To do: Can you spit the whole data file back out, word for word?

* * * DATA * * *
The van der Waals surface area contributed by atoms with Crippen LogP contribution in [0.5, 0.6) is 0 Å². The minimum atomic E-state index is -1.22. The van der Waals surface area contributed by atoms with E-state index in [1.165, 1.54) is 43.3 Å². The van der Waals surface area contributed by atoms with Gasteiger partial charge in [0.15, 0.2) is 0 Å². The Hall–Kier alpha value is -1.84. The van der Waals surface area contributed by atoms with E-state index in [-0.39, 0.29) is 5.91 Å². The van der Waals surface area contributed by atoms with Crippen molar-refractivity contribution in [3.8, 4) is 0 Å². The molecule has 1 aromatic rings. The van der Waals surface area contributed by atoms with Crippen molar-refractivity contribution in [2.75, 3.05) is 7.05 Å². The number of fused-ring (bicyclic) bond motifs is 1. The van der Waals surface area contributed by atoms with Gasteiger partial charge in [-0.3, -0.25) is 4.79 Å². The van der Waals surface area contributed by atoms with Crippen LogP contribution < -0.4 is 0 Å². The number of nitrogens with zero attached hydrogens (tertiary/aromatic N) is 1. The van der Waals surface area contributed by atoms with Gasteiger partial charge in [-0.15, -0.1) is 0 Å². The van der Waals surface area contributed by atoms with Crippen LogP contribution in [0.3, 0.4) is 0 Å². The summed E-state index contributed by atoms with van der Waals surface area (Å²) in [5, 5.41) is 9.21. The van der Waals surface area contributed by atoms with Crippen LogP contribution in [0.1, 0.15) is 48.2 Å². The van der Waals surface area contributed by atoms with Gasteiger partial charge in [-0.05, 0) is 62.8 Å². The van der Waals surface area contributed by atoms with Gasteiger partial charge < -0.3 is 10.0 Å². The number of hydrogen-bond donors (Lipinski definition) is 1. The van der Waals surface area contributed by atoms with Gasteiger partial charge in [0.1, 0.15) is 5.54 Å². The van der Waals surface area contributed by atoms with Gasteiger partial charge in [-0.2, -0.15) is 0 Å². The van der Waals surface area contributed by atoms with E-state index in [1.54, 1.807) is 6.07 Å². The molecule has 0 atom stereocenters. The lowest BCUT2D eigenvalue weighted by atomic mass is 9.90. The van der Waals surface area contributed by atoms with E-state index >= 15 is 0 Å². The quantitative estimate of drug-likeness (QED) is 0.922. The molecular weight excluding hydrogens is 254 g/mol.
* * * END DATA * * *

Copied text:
The van der Waals surface area contributed by atoms with Crippen LogP contribution in [0.5, 0.6) is 0 Å². The minimum atomic E-state index is -1.22. The van der Waals surface area contributed by atoms with E-state index in [1.165, 1.54) is 43.3 Å². The van der Waals surface area contributed by atoms with Gasteiger partial charge in [0.15, 0.2) is 0 Å². The Hall–Kier alpha value is -1.84. The van der Waals surface area contributed by atoms with E-state index in [-0.39, 0.29) is 5.91 Å². The van der Waals surface area contributed by atoms with Crippen molar-refractivity contribution in [3.8, 4) is 0 Å². The molecule has 1 aromatic rings. The van der Waals surface area contributed by atoms with Crippen molar-refractivity contribution in [2.75, 3.05) is 7.05 Å². The number of fused-ring (bicyclic) bond motifs is 1. The van der Waals surface area contributed by atoms with Gasteiger partial charge in [-0.3, -0.25) is 4.79 Å². The van der Waals surface area contributed by atoms with Crippen LogP contribution < -0.4 is 0 Å². The number of nitrogens with zero attached hydrogens (tertiary/aromatic N) is 1. The van der Waals surface area contributed by atoms with Gasteiger partial charge in [-0.15, -0.1) is 0 Å². The van der Waals surface area contributed by atoms with Crippen LogP contribution in [0.3, 0.4) is 0 Å². The summed E-state index contributed by atoms with van der Waals surface area (Å²) in [5, 5.41) is 9.21. The van der Waals surface area contributed by atoms with Crippen LogP contribution in [0.1, 0.15) is 48.2 Å². The van der Waals surface area contributed by atoms with Gasteiger partial charge in [-0.05, 0) is 62.8 Å². The van der Waals surface area contributed by atoms with Gasteiger partial charge < -0.3 is 10.0 Å². The number of hydrogen-bond donors (Lipinski definition) is 1. The van der Waals surface area contributed by atoms with Gasteiger partial charge in [0.1, 0.15) is 5.54 Å². The van der Waals surface area contributed by atoms with Gasteiger partial charge in [-0.2, -0.15) is 0 Å². The van der Waals surface area contributed by atoms with E-state index in [1.54, 1.807) is 6.07 Å². The molecule has 0 atom stereocenters. The lowest BCUT2D eigenvalue weighted by atomic mass is 9.90. The van der Waals surface area contributed by atoms with E-state index >= 15 is 0 Å². The quantitative estimate of drug-likeness (QED) is 0.922. The molecular weight excluding hydrogens is 254 g/mol.